Fault Tolerant Control: The emergence of complex unmanned aerospace systems is driving the development and implementation of new design and control technologies that are aimed to accommodate incipient failures and improve the reliability and safety of such complex systems; there is documented need to enhance the operational integrity of aircraft via fundamental fault/failure accommodation strategies. Modern technological systems rely on sophisticated control techniques to meet increased performance and safety requirements. A fault-tolerant control strategy typically involves control systems that possess the ability to accommodate system component failures automatically [while] maintaining overall system stability and acceptable performance. It is true though those incipient failure conditions of critical aircraft components / subsystems may lead to a catastrophic event endangering the life of the vehicle and resulting in failure of mission completion. It is essential, therefore, for successful mission completion to estimate on-line in real-time the remaining useful life of failing components/subsystems and take appropriate corrective action to assure that the aircraft will survive in the presence of severe fault modes until it completes its mission. A novel approach to fault-tolerance is introduced by considering prognostic results as inputs to a Model Based Control strategy that trades off system performance with control activity in order to extend the Remaining Useful Life of the platform so that a detrimental event does not occur within the mission profile.

Design for Resilience: Concepts of intelligence/intelligent control were advanced over the past years aiming to endow complex systems with the ability to sense their internal and external environment, detect abnormal or incipient failures, predict the remaining useful time and even take corrective action to remedy potentially detrimental events (control reconfiguration, failure mitigation). Design for resilience and reliability builds upon the lessons learned from early successes and failures of this interplay between animal and machine. It relies upon characteristic attributes of the biological world such as immunity and self-healing to withstand and absorb severe disturbances. Significant advances in computing, communications, sensing and control are contributing to migrate these concepts from “science fiction” to reality. We are venturing into unknown territory for the design of resilient systems focusing on fundamental theoretical notions aiming to design a system of systems whose emergent behavior cannot usually be inferred from those of the constituent systems/subsystems. We are addressing the design for resilience of cyber physical systems, such Unmanned Aerial Vehicles (UAVs) that are subjected to severe disturbances exploiting important biologically inspired properties of immunity and self-healing. We are seeking answers to such questions: Can we make a quantum improvement to the design of cyber physical systems so that they can accomplish challenging tasks and maintain their operational integrity when subjected to severe internal/external disturbances that currently available technologies fail to achieve? It is well documented that unmanned aerial vehicles comprise more than 40% of all class A air mishaps attributed primarily to mechanical failures, human error, environmental stresses, etc. It is anticipated that the design of resilient unmanned autonomous systems will reduce significantly the catastrophic events due to severe disturbances. The objective is to introduce new methods for situational awareness, modeling of complex systems, self-organization, fault tolerant control that enable targeted systems with properties of immunity and self-healing.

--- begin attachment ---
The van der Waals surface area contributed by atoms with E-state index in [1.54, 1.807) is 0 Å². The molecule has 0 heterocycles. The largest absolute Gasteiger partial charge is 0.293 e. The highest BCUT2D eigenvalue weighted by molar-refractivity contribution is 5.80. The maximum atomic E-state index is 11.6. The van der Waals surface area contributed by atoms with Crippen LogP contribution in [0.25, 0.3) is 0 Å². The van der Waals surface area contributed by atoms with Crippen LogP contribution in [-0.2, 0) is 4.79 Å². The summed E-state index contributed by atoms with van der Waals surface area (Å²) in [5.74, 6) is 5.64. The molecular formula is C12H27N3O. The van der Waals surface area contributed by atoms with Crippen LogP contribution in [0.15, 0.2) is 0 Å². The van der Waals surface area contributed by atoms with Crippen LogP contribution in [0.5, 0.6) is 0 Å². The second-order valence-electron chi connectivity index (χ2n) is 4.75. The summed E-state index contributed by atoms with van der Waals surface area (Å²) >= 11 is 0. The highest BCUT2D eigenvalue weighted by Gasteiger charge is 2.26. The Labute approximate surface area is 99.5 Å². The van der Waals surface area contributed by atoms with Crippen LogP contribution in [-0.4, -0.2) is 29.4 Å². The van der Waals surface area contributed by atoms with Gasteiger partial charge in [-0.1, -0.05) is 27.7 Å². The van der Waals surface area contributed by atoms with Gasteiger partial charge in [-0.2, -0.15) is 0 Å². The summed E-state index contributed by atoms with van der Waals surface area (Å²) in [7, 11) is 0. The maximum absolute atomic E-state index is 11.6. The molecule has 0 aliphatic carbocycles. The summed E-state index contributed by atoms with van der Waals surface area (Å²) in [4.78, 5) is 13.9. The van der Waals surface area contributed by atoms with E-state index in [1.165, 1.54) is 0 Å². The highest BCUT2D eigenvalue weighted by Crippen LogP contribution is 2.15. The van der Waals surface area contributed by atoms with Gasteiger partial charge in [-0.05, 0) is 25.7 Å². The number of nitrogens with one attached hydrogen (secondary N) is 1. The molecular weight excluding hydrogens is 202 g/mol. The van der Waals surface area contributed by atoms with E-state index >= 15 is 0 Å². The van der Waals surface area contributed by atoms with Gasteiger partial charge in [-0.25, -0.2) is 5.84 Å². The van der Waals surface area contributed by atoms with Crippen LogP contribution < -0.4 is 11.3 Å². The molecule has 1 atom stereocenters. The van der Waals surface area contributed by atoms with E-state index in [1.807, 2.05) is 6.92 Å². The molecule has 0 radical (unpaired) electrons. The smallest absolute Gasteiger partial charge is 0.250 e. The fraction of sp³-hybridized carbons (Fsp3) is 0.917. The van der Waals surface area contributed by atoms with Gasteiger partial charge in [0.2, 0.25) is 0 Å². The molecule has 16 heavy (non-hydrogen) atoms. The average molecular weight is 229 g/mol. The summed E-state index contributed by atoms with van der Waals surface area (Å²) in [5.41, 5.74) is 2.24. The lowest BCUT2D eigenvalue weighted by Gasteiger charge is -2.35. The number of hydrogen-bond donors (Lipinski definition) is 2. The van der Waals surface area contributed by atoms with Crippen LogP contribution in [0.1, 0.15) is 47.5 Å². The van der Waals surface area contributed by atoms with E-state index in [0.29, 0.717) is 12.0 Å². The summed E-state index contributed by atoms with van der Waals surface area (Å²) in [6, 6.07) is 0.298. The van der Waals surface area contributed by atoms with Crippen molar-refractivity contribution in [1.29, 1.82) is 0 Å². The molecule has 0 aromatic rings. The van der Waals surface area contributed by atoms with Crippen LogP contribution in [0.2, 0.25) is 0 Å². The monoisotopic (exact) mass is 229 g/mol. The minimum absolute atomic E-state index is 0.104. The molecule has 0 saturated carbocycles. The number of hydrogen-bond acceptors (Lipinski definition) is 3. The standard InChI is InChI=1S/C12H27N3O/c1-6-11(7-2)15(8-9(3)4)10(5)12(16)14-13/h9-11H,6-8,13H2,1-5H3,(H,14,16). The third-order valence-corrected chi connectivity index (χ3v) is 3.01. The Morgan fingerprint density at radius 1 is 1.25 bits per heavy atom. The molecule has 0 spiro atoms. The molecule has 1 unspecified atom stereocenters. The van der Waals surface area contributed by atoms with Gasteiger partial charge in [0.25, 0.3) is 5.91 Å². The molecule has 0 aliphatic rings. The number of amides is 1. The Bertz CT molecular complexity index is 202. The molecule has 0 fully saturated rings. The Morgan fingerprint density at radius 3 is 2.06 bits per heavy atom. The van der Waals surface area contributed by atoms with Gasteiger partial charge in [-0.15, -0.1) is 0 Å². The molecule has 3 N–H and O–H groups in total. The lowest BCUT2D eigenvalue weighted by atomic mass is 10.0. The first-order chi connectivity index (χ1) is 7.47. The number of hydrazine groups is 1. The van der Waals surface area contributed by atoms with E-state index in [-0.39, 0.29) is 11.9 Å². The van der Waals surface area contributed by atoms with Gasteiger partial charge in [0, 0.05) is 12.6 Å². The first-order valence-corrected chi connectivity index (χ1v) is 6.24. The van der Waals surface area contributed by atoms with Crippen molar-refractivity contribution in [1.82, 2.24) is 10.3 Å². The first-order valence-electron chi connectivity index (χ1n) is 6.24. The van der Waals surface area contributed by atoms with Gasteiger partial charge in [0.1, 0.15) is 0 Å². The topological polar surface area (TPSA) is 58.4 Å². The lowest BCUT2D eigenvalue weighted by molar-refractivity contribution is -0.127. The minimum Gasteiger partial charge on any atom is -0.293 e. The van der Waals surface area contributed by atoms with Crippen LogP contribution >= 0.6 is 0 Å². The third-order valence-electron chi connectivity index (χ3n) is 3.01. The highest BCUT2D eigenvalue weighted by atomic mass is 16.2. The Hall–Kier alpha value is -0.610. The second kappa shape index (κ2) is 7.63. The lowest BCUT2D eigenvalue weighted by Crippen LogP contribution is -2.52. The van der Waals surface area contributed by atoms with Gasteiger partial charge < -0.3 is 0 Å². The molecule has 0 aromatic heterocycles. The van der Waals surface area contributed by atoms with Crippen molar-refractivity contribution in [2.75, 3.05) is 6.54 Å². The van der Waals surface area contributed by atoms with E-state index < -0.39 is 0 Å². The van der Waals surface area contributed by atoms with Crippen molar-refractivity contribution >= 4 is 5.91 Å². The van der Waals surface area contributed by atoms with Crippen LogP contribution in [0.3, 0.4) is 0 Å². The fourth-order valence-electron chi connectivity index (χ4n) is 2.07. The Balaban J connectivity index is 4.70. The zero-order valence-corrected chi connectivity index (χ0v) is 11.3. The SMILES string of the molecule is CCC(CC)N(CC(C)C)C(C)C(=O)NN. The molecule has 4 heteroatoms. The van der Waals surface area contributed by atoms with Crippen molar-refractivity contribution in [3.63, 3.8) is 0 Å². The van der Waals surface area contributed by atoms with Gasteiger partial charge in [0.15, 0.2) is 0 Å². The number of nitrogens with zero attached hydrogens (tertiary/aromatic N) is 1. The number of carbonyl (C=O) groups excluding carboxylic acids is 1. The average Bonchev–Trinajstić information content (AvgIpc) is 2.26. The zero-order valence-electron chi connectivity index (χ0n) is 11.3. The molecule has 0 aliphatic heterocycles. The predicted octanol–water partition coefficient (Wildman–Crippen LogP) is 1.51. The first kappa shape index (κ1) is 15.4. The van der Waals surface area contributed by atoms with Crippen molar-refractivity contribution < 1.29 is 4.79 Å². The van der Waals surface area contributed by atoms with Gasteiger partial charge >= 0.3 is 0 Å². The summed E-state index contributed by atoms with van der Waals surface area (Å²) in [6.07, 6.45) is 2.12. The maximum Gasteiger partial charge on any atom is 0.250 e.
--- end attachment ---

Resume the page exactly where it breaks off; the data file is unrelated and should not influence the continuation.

Intended Audience

  • Graduate students in electrical engineering, mechanical and aerospace engineering;
  • Scientists, researchers, practitioners, UAV system designers and engineers;
  • UAV practitioners, researchers and developers.


Tutorial Date: Tuesday, June 21, 2016

Tutorial Duration: Half Day (9:00-13:00), 4 hours

Tutorial Material: To be delivered to participants via Dropbox invitation and USB jump drive swap.